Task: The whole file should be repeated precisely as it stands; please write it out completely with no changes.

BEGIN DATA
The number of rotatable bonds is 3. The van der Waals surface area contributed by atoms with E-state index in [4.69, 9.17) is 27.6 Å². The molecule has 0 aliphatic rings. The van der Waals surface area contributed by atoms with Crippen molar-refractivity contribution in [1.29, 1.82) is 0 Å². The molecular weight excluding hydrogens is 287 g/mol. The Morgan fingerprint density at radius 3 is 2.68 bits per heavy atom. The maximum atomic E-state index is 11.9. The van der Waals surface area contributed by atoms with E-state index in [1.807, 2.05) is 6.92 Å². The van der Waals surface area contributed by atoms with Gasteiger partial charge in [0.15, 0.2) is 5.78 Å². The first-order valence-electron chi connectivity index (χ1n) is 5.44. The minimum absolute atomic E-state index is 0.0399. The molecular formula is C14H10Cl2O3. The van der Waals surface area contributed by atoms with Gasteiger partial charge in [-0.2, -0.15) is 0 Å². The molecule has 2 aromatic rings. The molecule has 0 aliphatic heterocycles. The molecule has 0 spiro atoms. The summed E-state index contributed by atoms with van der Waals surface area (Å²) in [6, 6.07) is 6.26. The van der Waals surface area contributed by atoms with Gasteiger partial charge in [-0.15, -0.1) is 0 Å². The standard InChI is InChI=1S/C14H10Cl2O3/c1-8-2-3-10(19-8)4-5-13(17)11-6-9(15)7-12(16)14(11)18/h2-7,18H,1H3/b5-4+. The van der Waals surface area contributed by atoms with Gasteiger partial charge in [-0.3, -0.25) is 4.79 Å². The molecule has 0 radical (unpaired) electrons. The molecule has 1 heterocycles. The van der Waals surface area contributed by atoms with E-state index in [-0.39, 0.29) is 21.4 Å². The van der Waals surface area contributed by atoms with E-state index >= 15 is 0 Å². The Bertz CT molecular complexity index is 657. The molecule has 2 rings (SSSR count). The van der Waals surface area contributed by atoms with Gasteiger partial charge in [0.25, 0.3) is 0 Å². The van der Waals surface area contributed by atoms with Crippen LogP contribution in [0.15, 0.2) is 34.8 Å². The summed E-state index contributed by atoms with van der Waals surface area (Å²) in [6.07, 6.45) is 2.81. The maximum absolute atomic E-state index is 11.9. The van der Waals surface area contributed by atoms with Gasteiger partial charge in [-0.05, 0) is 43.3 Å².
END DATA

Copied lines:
The number of rotatable bonds is 3. The van der Waals surface area contributed by atoms with E-state index in [4.69, 9.17) is 27.6 Å². The molecule has 0 aliphatic rings. The van der Waals surface area contributed by atoms with Crippen molar-refractivity contribution in [1.29, 1.82) is 0 Å². The molecular weight excluding hydrogens is 287 g/mol. The Morgan fingerprint density at radius 3 is 2.68 bits per heavy atom. The maximum atomic E-state index is 11.9. The van der Waals surface area contributed by atoms with E-state index in [1.807, 2.05) is 6.92 Å². The van der Waals surface area contributed by atoms with Gasteiger partial charge in [0.15, 0.2) is 5.78 Å². The first-order valence-electron chi connectivity index (χ1n) is 5.44. The minimum absolute atomic E-state index is 0.0399. The molecular formula is C14H10Cl2O3. The van der Waals surface area contributed by atoms with Gasteiger partial charge in [-0.2, -0.15) is 0 Å². The molecule has 2 aromatic rings. The molecule has 0 aliphatic heterocycles. The molecule has 0 spiro atoms. The summed E-state index contributed by atoms with van der Waals surface area (Å²) in [6, 6.07) is 6.26. The van der Waals surface area contributed by atoms with Gasteiger partial charge in [-0.15, -0.1) is 0 Å². The standard InChI is InChI=1S/C14H10Cl2O3/c1-8-2-3-10(19-8)4-5-13(17)11-6-9(15)7-12(16)14(11)18/h2-7,18H,1H3/b5-4+. The van der Waals surface area contributed by atoms with Gasteiger partial charge in [-0.3, -0.25) is 4.79 Å². The molecule has 0 radical (unpaired) electrons. The molecule has 1 heterocycles. The van der Waals surface area contributed by atoms with E-state index in [-0.39, 0.29) is 21.4 Å². The van der Waals surface area contributed by atoms with E-state index >= 15 is 0 Å². The Bertz CT molecular complexity index is 657. The molecule has 2 rings (SSSR count). The van der Waals surface area contributed by atoms with Gasteiger partial charge in [0.25, 0.3) is 0 Å². The van der Waals surface area contributed by atoms with Crippen LogP contribution in [0.15, 0.2) is 34.8 Å². The summed E-state index contributed by atoms with van der Waals surface area (Å²) in [6.07, 6.45) is 2.81. The maximum absolute atomic E-state index is 11.9. The van der Waals surface area contributed by atoms with Gasteiger partial charge in [-0.05, 0) is 43.3 Å².